Every year in the United States, 1,400 infants die of SIDS: sudden infant death syndrome. John Kahan lost his son to SIDS and felt compelled to do something to help other families. Kahan harnessed the data-crunching power of his employer, Microsoft and the expertise of researchers at Seattle Children’s Research Institute to provide life-saving information.
John Kahan travels the world photographing wildlife to raise money for SIDS research.
“Aaron Matthew was born in October of 2003, and shortly after he was born, he stopped breathing,” Kahan shared.
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Aaron died a few days later. His death haunts his parents.
“Actually, as I’ve gotten older, it’s become more real to me that this is something that’s unacceptable and it’s something that we need to change,” Kahan said.
A new dad and Microsoft colleague suggested data science might help researchers gain new insight to causes.
Juan M. Lavista Ferres, Senior Director Microsoft, AI for Good said, “In order for some of the projects to work, you need expertise on both sides. You have the data scientists and you, more importantly, you need doctors that understand what the data is saying.”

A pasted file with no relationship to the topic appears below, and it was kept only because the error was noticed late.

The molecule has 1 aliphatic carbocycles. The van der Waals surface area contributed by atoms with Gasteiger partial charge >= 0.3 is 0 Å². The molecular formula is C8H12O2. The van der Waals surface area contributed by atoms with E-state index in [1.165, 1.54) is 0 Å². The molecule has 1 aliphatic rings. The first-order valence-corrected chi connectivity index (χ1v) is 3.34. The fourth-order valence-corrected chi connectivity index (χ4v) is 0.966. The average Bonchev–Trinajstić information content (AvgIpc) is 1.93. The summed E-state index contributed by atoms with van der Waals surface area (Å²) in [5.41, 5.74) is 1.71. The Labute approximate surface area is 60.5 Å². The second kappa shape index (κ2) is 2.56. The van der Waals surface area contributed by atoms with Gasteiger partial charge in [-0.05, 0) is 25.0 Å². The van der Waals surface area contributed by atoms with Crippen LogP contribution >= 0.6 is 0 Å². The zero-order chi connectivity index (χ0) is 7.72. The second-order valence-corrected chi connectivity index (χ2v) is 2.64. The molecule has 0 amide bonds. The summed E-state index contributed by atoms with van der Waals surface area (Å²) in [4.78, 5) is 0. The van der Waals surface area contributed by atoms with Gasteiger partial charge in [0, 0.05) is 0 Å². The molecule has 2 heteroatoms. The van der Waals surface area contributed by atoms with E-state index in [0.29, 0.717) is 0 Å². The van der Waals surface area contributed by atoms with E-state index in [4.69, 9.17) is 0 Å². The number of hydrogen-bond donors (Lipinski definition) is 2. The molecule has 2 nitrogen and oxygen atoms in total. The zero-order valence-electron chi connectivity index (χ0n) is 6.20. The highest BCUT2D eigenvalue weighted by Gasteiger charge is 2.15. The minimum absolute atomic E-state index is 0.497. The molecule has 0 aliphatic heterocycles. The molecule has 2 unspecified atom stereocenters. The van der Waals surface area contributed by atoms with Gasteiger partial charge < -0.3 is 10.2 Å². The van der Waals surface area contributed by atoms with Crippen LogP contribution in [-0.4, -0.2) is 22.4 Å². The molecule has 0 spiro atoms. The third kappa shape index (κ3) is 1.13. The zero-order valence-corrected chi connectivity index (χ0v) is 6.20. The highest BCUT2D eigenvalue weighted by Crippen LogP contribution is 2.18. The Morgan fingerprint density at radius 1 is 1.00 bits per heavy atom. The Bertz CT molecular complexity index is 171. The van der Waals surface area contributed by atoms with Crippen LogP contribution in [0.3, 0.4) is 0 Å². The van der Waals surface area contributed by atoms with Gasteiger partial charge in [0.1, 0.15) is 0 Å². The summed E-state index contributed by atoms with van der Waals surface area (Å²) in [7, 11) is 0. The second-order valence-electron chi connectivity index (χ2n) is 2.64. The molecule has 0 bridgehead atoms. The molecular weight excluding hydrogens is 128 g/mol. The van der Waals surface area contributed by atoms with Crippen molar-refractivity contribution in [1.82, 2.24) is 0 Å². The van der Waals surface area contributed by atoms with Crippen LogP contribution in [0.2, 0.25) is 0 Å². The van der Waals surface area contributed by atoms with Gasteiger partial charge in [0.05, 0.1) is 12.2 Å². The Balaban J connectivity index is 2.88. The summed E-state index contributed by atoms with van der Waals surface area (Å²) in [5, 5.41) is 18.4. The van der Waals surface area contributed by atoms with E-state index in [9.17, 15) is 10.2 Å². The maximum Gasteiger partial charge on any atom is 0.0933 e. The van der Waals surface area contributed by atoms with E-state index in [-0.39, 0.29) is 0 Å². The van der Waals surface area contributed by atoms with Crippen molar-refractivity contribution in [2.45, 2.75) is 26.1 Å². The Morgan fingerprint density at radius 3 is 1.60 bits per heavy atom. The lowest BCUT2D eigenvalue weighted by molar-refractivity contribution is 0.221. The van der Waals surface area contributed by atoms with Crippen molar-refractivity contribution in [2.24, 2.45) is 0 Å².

They focused on records of 20 million births and about 1,900 unexplained infant deaths of infants from the CDC. The findings from the data analysis were extremely specific.
Tatiana M. Anderson, PhD, a Neuroscientist at Seattle Children’s Research Institute said, “We found that just smoking a single cigarette a day during pregnancy doubles your risk of sudden unexpected infant death.”
Researchers also learned that smoking within three months of conceiving, even if moms quit in the first trimester, increases SIDS risk by 50 percent. And if no moms smoked during pregnancy, 800 infant deaths could be prevented every year.
“I’m more optimistic than I’ve ever been before. We’re actually making progress to be able to understand, to be able to prevent this in the future,” said Kahan.
He says that’s the miracle of Aaron.
The Microsoft- Seattle Children’s team says the first study explains 22 percent of SIDS deaths. They’re working on several more papers that take the same granular look at other causes of SIDS. Some day, Dr. Anderson hopes moms will be able to get genetically screened for risk factors before birth so those can be addressed after the baby is born.
Contributors to this news report include: Wendy Chioji, Field Producer; Bruce Maniscalco, Videographer; Cyndy McGrath, Supervising Producer; Roque Correa, Editor.